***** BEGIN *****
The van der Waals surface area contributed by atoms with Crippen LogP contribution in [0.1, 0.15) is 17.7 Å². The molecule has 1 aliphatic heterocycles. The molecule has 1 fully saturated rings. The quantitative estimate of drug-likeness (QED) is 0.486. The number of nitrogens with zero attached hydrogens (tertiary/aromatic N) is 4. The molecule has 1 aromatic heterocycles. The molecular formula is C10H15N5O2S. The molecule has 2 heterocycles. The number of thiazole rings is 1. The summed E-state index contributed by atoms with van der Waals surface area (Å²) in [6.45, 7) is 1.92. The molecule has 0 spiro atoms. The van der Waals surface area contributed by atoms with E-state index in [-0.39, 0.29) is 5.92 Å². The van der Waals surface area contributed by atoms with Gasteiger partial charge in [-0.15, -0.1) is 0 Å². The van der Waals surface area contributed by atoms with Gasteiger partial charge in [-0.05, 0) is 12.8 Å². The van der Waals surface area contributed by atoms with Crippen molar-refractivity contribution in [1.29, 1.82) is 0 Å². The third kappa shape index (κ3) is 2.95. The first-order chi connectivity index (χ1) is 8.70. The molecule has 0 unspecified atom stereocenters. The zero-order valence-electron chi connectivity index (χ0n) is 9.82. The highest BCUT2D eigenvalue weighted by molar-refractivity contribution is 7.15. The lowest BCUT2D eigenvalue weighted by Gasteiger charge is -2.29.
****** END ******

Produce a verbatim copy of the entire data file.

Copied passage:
The van der Waals surface area contributed by atoms with Crippen LogP contribution in [0.1, 0.15) is 17.7 Å². The molecule has 1 aliphatic heterocycles. The molecule has 1 fully saturated rings. The quantitative estimate of drug-likeness (QED) is 0.486. The number of nitrogens with zero attached hydrogens (tertiary/aromatic N) is 4. The molecule has 1 aromatic heterocycles. The molecular formula is C10H15N5O2S. The molecule has 2 heterocycles. The number of thiazole rings is 1. The summed E-state index contributed by atoms with van der Waals surface area (Å²) in [6.45, 7) is 1.92. The molecule has 0 spiro atoms. The van der Waals surface area contributed by atoms with E-state index in [-0.39, 0.29) is 5.92 Å². The van der Waals surface area contributed by atoms with Gasteiger partial charge in [-0.15, -0.1) is 0 Å². The van der Waals surface area contributed by atoms with Gasteiger partial charge in [-0.05, 0) is 12.8 Å². The van der Waals surface area contributed by atoms with Crippen molar-refractivity contribution in [1.29, 1.82) is 0 Å². The third kappa shape index (κ3) is 2.95. The first-order chi connectivity index (χ1) is 8.70. The molecule has 0 unspecified atom stereocenters. The zero-order valence-electron chi connectivity index (χ0n) is 9.82. The highest BCUT2D eigenvalue weighted by molar-refractivity contribution is 7.15. The lowest BCUT2D eigenvalue weighted by Gasteiger charge is -2.29.